Letter | Published:

Live imaging of yeast Golgi cisternal maturation

Nature volume 441, pages 10071010 (22 June 2006) | Download Citation



There is a debate over how protein trafficking is performed through the Golgi apparatus1,2,3,4. In the secretory pathway, secretory proteins that are synthesized in the endoplasmic reticulum enter the early compartment of the Golgi apparatus called cis cisternae, undergo various modifications and processing, and then leave for the plasma membrane from the late (trans) cisternae. The cargo proteins must traverse the Golgi apparatus in the cis-to-trans direction. Two typical models propose either vesicular transport or cisternal progression and maturation for this process. The vesicular transport model predicts that Golgi cisternae are distinct stable compartments connected by vesicular traffic, whereas the cisternal maturation model predicts that cisternae are transient structures that form de novo, mature from cis to trans, and then dissipate. Technical progress in live-cell imaging has long been awaited to address this problem. Here we show, by the use of high-speed three-dimensional confocal microscopy, that yeast Golgi cisternae do change the distribution of resident membrane proteins from the cis nature to the trans over time, as proposed by the maturation model, in a very dynamic way.

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We thank all the members of the Nakano group of the Dynamic-Bio Project for the accomplishment of this microscopy project; Yokogawa Electric Corporation, NHK (Japan Broadcasting Corporation), NHK Engineering Service, Hitachi Kokusai Electric, and the Research Association for Biotechnology for their contributions; R. Tsien for the distribution of mRFP; Olympus Corporation for technical help; and B. Glick for exchange of information before publication. This work was supported by national funds from the Ministry of Economy, Trade and Industry of Japan and the New Energy and Industrial Technology Development Organization, partly by Grants-in-Aid from the Ministry of Education, Culture, Sports, Science and Technology of Japan, and partly by the funds from the Bioarchitect, the Real-Time Bionanomachine and the Extreme Photonics Projects of RIKEN.

Author information

Author notes

    • Masaki Takeuchi

    †Present address: Department of Molecular Structure, Institute for Molecular Science, National Institutes of Natural Sciences, Okazaki, Aichi 444-8585, Japan


  1. Molecular Membrane Biology Laboratory, RIKEN Discovery Research Institute, Wako, Saitama 351-0198, Japan

    • Kumi Matsuura-Tokita
    • , Masaki Takeuchi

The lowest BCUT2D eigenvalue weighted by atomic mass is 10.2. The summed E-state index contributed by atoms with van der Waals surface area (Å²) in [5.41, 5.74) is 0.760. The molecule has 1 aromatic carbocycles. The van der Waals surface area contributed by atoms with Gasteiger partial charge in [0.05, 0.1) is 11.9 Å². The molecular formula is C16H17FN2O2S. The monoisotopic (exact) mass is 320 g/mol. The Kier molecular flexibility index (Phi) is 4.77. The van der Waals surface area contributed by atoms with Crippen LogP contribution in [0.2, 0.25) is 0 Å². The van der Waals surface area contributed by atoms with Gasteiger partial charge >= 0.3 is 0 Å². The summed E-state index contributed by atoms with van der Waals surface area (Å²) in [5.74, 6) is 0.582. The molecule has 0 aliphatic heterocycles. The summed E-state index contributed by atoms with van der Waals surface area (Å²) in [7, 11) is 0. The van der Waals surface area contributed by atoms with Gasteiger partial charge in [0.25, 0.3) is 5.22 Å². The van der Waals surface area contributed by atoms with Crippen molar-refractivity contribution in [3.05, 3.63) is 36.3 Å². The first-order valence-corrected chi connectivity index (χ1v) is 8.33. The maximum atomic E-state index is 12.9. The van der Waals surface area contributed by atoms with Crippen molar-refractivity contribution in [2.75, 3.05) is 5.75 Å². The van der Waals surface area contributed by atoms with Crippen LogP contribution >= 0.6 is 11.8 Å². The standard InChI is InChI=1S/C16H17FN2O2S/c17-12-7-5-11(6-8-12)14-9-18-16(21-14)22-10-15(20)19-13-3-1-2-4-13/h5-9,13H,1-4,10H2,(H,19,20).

• , Akira Ichihara
    •  & Akihiko Nakano
  2. Biocenter, Yokogawa Electric Corporation, Musashino, Tokyo 180-8750, Japan

    • Akira Ichihara
    •  & Kenta Mikuriya
  3. Department of Biological Sciences, Graduate School of Science, University of Tokyo, Bunkyo-ku, Tokyo 113-0033, Japan

    • Akihiko Nakano


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Competing interests

Reprints and permissions information is available at npg.nature.com/reprintsandpermissions. The authors declare no competing financial interests.

Corresponding author

Correspondence to Akihiko Nakano.

Supplementary information

PDF files

  1. 1.

    Supplementary Figure 1

    This figure shows a model of Golgi maturation.

  2. 2.

    Supplementary Figure 2

    This figure shows the effects of traffic mutations on the localization of Golgi markers.

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    Supplementary Figure 3

    This figure shows frequent change of color in cells expressing GFP–Gos1p (medial, green) and Sec7p–mRFP (trans, red).


  1. 1.

    Supplementary Video 1

    Wild-type yeast cells expressing GFP–Rer1p (cis, green) and mRFP-Gos1p (medial, red). 20x real time.

  2. 2.

    Supplementary Video 2

    ret1-1 cells expressing GFP–Gos1p (medial,green) and Sec7p–mRFP (trans, red). 10x real time.

  3. 3.

    Supplementary Video 3

    Another example of ret1-1 cells expressing GFP–Gos1p (medial,green) and Sec7p–mRFP (trans, red). 10x real time.

  4. 4.

    Supplementary Video 4

    3D observation of wild-type yeast cells expressing mRFP–Sed5p (cis, red) and Sec7p–GFP (trans, green). 5x real time.

  5. 5.

    Supplementary Video 5

    Another example of 3D movie showing wild-type yeast cells expressing mRFP-Sed5p and Sec7p–GFP. 14x real time.

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    Supplementary Video 6

    3D deconvolution observation of yeast expressing mRFP–Gos1p and Sec7p–GFP. 25x real time.

  7. 7.

    Supplementary Video 7

    Another example of 3D deconvolution movie. 25x real time.

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